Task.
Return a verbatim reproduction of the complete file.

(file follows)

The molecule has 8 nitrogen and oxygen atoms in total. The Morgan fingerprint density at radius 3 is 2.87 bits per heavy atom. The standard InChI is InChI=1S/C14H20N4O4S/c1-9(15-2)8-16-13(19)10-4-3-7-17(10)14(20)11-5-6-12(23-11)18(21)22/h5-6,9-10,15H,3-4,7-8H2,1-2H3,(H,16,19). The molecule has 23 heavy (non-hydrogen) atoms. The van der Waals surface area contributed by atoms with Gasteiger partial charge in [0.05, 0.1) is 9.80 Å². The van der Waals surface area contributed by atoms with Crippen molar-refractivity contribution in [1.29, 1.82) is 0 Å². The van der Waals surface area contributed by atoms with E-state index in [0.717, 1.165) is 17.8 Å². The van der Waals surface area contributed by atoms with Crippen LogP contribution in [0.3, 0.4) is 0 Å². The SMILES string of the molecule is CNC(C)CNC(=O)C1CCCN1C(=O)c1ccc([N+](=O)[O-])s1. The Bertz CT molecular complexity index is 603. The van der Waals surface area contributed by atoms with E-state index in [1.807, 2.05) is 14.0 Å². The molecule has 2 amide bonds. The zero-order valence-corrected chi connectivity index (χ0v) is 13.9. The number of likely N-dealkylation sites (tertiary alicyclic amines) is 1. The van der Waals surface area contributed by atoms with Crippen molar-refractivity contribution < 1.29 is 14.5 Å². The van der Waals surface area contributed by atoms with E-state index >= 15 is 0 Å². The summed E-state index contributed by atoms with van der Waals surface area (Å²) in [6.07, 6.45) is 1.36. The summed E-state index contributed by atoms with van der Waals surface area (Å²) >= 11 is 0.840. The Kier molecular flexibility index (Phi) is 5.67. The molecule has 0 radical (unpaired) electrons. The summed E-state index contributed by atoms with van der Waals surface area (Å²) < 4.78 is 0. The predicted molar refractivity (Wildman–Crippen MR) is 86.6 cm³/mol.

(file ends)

The molecule has 8 nitrogen and oxygen atoms in total. The Morgan fingerprint density at radius 3 is 2.87 bits per heavy atom. The standard InChI is InChI=1S/C14H20N4O4S/c1-9(15-2)8-16-13(19)10-4-3-7-17(10)14(20)11-5-6-12(23-11)18(21)22/h5-6,9-10,15H,3-4,7-8H2,1-2H3,(H,16,19). The molecule has 23 heavy (non-hydrogen) atoms. The van der Waals surface area contributed by atoms with Gasteiger partial charge in [0.05, 0.1) is 9.80 Å². The van der Waals surface area contributed by atoms with Crippen molar-refractivity contribution in [1.29, 1.82) is 0 Å². The van der Waals surface area contributed by atoms with E-state index in [0.717, 1.165) is 17.8 Å². The van der Waals surface area contributed by atoms with Crippen LogP contribution in [0.3, 0.4) is 0 Å². The SMILES string of the molecule is CNC(C)CNC(=O)C1CCCN1C(=O)c1ccc([N+](=O)[O-])s1. The Bertz CT molecular complexity index is 603. The van der Waals surface area contributed by atoms with E-state index in [1.807, 2.05) is 14.0 Å². The molecule has 2 amide bonds. The zero-order valence-corrected chi connectivity index (χ0v) is 13.9. The number of likely N-dealkylation sites (tertiary alicyclic amines) is 1. The van der Waals surface area contributed by atoms with Crippen molar-refractivity contribution < 1.29 is 14.5 Å². The van der Waals surface area contributed by atoms with E-state index >= 15 is 0 Å². The summed E-state index contributed by atoms with van der Waals surface area (Å²) in [6.07, 6.45) is 1.36. The summed E-state index contributed by atoms with van der Waals surface area (Å²) >= 11 is 0.840. The Kier molecular flexibility index (Phi) is 5.67. The molecule has 0 radical (unpaired) electrons. The summed E-state index contributed by atoms with van der Waals surface area (Å²) < 4.78 is 0. The predicted molar refractivity (Wildman–Crippen MR) is 86.6 cm³/mol.